The claim by the farming organisations that their members feared being sued was bogus – a fig-leaf to cover a resistance to reasonable access legislation.

The truth is that the farming organisations banged on about their ‘fear’ of being sued in the mistaken belief that holding out against legislative change would eventually force an exasperated State to pay them yet more scarce (and scarcer) State funds for access.

We in KIO welcome the Government’s indemnity proposal with open arms. We hope it comes to pass after the IFA and the ICMSA have learned to become a part of, rather than semi-detached from, the rest of society.

The words “gift horse” and “mouth” come readily to mind.

Fearful councils slow to list rights-of-way

Our intensive lobbying of the previous Government resulted in a section in the Planning Amendment Act (2010) providing for the mandatory listing and mapping of public rights of way by county councils. It is now a requirement that all county development plans must include these lists in their County Plans.

The first fruits of this breakthrough have just emerged. Meath County Council’s draft County Plan has listed 24 rights of way.

While landowners have a right of appeal, we are hoping that at least some of the routes listed will be adopted as rights of way.

The Wexford Draft Plan provides for listing before the expiry of the Plan in six years time. We have pointed out to the council that a list must appear in the final version of the Plan as it is quite clear that this leisurely approach is a breach of the Act.

Another positive in Wexford is a summary of the present law on the requirements for the identification of rights of ways and a set of procedures to be followed, including involving the public.

However, even if we eventually finish up with a few rights of ways here and there we are not hopeful of a comprehensive list due to the present law based on a number of conflicting court cases. (See reference to the Supreme Court Appeal in the EWA case on following page).

Illegal homeowner blocks off access to historic cromlech

The battle by locals in Enniskerry to preserve access to a 5,000-year-old cromlech continues.

The monument at Glaskenny, close to the An Oige Hostel at Knockree in the Glencree Valley, had always been accessible from the nearby roadside via a narrow path. But in 2011 Dargan and Jean Fitzgerald, demolished an old cottage called Marietta and built a new house close to the cromlech. They also erected, without planning permission, a 1.8metre chain link fence along the roadside, blocking access to the monument, which is on the outer Western boundary of their garden.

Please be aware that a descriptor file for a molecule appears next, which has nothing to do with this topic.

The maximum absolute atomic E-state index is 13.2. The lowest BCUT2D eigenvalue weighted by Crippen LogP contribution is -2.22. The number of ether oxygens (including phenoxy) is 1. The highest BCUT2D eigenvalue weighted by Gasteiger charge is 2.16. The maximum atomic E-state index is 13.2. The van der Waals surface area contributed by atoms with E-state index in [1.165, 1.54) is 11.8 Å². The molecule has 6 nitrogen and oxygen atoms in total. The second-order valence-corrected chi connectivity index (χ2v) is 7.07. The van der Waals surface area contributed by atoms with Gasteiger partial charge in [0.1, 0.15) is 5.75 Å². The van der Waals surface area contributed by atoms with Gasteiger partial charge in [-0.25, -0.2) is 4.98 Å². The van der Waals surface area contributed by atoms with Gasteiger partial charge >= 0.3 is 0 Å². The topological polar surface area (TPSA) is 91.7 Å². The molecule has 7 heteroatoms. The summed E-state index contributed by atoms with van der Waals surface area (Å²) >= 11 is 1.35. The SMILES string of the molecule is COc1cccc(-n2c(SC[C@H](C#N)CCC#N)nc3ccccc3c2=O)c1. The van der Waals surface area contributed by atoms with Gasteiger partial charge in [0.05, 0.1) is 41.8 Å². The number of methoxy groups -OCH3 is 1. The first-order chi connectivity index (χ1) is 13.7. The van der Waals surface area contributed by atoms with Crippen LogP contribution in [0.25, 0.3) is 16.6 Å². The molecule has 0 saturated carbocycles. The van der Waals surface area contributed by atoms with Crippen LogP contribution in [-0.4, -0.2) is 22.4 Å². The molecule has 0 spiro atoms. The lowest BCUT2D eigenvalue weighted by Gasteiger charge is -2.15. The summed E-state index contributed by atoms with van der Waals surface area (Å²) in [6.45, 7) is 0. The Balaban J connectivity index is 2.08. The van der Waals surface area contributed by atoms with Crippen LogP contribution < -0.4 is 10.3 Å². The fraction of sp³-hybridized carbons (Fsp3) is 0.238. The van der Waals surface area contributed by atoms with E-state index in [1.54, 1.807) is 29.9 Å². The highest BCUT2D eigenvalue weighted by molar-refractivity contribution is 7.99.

The house which the couple built was also substantially larger, higher and more visually intrusive than the one which they had received permission to build from Wicklow County Council. This did not go unnoticed and they have been seeking retention for the illegal structure from the council.

Several members of the local Enniskerry Walking Association have objected to the fence, for which the Fitzgeralds did not have planning permission, and the section of chainlink leading to the cromlech has now disappeared. In a new submission, the couple have offered to replace the fence with a hedge but have not agreed to restore public access to the monument.

Meanwhile, Wicklow County Council, who are noted for being conspicuously useless when it comes to protecting public access, merely asked the Fitzgeralds to supply a letter from a solicitor stating that he or she did not believe there was a public right-of-way over the land.

Given that most courts have held that a public right of way must traverse a route from one public place to another and that the locals were merely claiming a right of access to a monument rather than a public right-of-way, the council would seem to be acting with their customary dilatoriness.

The monument has been open to public access for 5,000 years but, given its past form, don’t be surprised if the council fails to enforce the law over what is both a blatantly illegal building and blocked public access to an important part of history.

Glaskenny cromlech – has been open for 5,000 years

Monuments Bill long-fingered – again

The Government is again long-fingering the badly-needed National Monuments Bill which was to regularise access to our National Monuments. Word from our spies in the Dail indicates that it unlikely to be introduced in the Oireachtas until, at the earliest, the end of next year. According to information gleaned from the answer given to a parliamentary question to Minister Jimmy Deenihan, it seems that we have no fewer than 120,000 National Monuments of which only 727 are in state ownership. The rest are privately owned with  public access provided to only a small number of these.